Simons received his doctorate from the University of California, Berkeley, in 1961 at age 23. In 1972, he was a Member of the Institute’s School of Mathematics. Following a stint in code making and breaking, he chaired—and transformed—the math department at Stony Brook University. In 1978, he founded what would ultimately become Renaissance Technologies, one of world’s most successful hedge funds. In 1994, Jim and Marilyn established the Simons Foundation, with the stated mission of “advancing the frontiers of research in mathematics and the basic sciences.” All the while, Simons continued his pursuit of mathematics. In 2007, with frequent IAS Visitor Dennis Sullivan of Stony Brook, he published “Axiomatic Characterization of Ordinary Differential Cohomology.” 

IAS Einstein Gala 2019 3646287 PM enhanced
Patrick McMullan

“It’s very hard to explain,” Simons told a New York Times reporter (after a few attempts). “But we solved it.” 

Sullivan recalled that during their multi-year weekly collaboration on mathematics, “I had the impression he was working at several times the volume of a normal schedule.” As a philanthropist, in particular, Simons devoted a lot of personal time and diligence. “Besides ‘writing checks,’ Jim worked hard to ensure that the supported enterprise had a better chance to flourish and perform its commission or purpose,” said Sullivan.

“His real talent, besides being a brilliant mathematician and having a sense of the market, was that he had a way of getting people to work together to build things—he was always building things. This requires not only being charming and funny and wise, but also attention to detail and non-trivial work. In the case I knew best, the Simons Center for Geometry and Physics (SCGP) at Stony Brook, he attended every board meeting, did his homework and contributed careful thinking.” For instance, Sullivan said, during construction of the SCGP building and plans for an outdoor garden, “I observed Jim negotiating the contractor’s bid down from $300,000 to $200,000.”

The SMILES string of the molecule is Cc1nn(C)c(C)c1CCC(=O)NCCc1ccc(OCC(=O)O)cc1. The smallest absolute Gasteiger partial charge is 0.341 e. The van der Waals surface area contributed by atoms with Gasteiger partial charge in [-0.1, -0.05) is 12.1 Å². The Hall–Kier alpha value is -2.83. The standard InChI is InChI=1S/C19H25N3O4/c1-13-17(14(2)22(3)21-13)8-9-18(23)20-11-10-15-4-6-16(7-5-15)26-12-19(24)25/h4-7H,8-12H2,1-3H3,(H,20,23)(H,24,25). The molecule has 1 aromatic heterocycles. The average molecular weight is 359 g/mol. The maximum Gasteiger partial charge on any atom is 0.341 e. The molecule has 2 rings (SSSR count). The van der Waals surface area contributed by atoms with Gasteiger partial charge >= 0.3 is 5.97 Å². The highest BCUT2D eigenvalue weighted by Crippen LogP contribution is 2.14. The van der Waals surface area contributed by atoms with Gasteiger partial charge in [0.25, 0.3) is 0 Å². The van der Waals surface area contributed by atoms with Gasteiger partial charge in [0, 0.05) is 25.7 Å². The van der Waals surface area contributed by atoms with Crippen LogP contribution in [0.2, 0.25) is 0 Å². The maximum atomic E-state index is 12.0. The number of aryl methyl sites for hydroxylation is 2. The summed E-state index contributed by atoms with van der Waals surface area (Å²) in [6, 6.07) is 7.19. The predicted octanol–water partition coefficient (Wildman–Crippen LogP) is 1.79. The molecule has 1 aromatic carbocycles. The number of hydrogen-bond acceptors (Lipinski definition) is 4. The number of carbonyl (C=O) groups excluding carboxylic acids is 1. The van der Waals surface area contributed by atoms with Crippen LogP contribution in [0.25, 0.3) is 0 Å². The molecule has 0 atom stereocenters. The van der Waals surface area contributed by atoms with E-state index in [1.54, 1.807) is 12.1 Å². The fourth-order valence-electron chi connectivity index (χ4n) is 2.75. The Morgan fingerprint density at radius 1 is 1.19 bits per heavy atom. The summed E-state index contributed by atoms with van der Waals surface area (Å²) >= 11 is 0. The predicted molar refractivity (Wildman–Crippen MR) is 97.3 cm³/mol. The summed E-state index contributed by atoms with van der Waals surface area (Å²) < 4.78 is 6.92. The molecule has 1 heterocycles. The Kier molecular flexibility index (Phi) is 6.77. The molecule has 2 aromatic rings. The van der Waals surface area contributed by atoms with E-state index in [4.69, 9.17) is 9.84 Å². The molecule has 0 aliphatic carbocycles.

In 1976, Simons received the Oswald Veblen Prize in Geometry—named for the founding IAS professor—from the American Mathematical Society. He was a Member of the American Academy of Arts and Sciences, the American Philosophical Society, and the National Academy of Sciences. On March 14, 2019, he was recognized during the inaugural IAS Einstein Gala with the IAS Bamberger Medal for his extraordinary service on the Institute’s Board of Trustees, his visionary support of the Institute’s mission, and his deep awareness of the essential need for basic research across the sciences and humanities. The event was commemorated with a tribute video.

Rubenstein Commons Dedication-441 crop 4
Andrea Kane

John A. Overdeck, a philanthropist, Co-Founder of Two Sigma Investments, and the Chair of the IAS Board of Trustees, first intersected with Simons early in life. “As a child who loved numbers, I grew up listening to my father, a cryptographer, recount stories about a remarkable mathematician who left cryptography, and later academia, to found a finance company known for beating the market,” Overdeck recalled. “The mere possibility inspired me.” 

“As I started my career, I learned more about Jim Simons and his journey, and became increasingly intrigued by his accomplishments and the company he founded,” he said. “His dedication to philanthropy, specifically in support of research, autism, and STEM education, left a lasting impression on me. His passing is a tremendous loss, but his legacy of generosity and mentorship will remain with us.”